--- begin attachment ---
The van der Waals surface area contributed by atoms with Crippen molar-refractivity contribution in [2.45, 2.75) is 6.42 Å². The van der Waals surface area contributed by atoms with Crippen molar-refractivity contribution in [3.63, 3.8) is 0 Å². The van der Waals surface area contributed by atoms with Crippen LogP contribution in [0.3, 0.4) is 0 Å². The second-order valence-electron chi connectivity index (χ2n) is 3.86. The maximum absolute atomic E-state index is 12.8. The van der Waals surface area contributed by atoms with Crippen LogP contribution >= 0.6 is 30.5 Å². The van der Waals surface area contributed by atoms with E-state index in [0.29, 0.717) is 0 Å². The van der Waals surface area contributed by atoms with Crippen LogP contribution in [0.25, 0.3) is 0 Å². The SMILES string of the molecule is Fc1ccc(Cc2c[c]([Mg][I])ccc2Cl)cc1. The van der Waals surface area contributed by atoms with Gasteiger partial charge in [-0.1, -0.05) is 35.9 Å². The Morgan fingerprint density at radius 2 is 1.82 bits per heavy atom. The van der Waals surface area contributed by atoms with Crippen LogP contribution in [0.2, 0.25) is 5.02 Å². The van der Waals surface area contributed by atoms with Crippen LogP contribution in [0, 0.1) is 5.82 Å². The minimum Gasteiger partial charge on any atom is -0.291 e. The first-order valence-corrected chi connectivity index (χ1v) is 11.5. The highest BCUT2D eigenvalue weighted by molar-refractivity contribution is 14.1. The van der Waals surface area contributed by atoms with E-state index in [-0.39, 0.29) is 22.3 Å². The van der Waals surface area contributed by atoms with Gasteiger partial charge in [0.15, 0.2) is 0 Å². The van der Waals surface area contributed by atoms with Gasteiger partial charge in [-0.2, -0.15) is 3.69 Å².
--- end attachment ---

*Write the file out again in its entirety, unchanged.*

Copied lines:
The van der Waals surface area contributed by atoms with Crippen molar-refractivity contribution in [2.45, 2.75) is 6.42 Å². The van der Waals surface area contributed by atoms with Crippen molar-refractivity contribution in [3.63, 3.8) is 0 Å². The van der Waals surface area contributed by atoms with Crippen LogP contribution in [0.3, 0.4) is 0 Å². The second-order valence-electron chi connectivity index (χ2n) is 3.86. The maximum absolute atomic E-state index is 12.8. The van der Waals surface area contributed by atoms with Crippen LogP contribution >= 0.6 is 30.5 Å². The van der Waals surface area contributed by atoms with E-state index in [0.29, 0.717) is 0 Å². The van der Waals surface area contributed by atoms with Crippen LogP contribution in [0.25, 0.3) is 0 Å². The SMILES string of the molecule is Fc1ccc(Cc2c[c]([Mg][I])ccc2Cl)cc1. The van der Waals surface area contributed by atoms with Gasteiger partial charge in [-0.1, -0.05) is 35.9 Å². The Morgan fingerprint density at radius 2 is 1.82 bits per heavy atom. The van der Waals surface area contributed by atoms with Crippen LogP contribution in [0.2, 0.25) is 5.02 Å². The van der Waals surface area contributed by atoms with Crippen LogP contribution in [0, 0.1) is 5.82 Å². The minimum Gasteiger partial charge on any atom is -0.291 e. The first-order valence-corrected chi connectivity index (χ1v) is 11.5. The highest BCUT2D eigenvalue weighted by molar-refractivity contribution is 14.1. The van der Waals surface area contributed by atoms with E-state index in [-0.39, 0.29) is 22.3 Å². The van der Waals surface area contributed by atoms with Gasteiger partial charge in [0.15, 0.2) is 0 Å². The van der Waals surface area contributed by atoms with Gasteiger partial charge in [-0.2, -0.15) is 3.69 Å².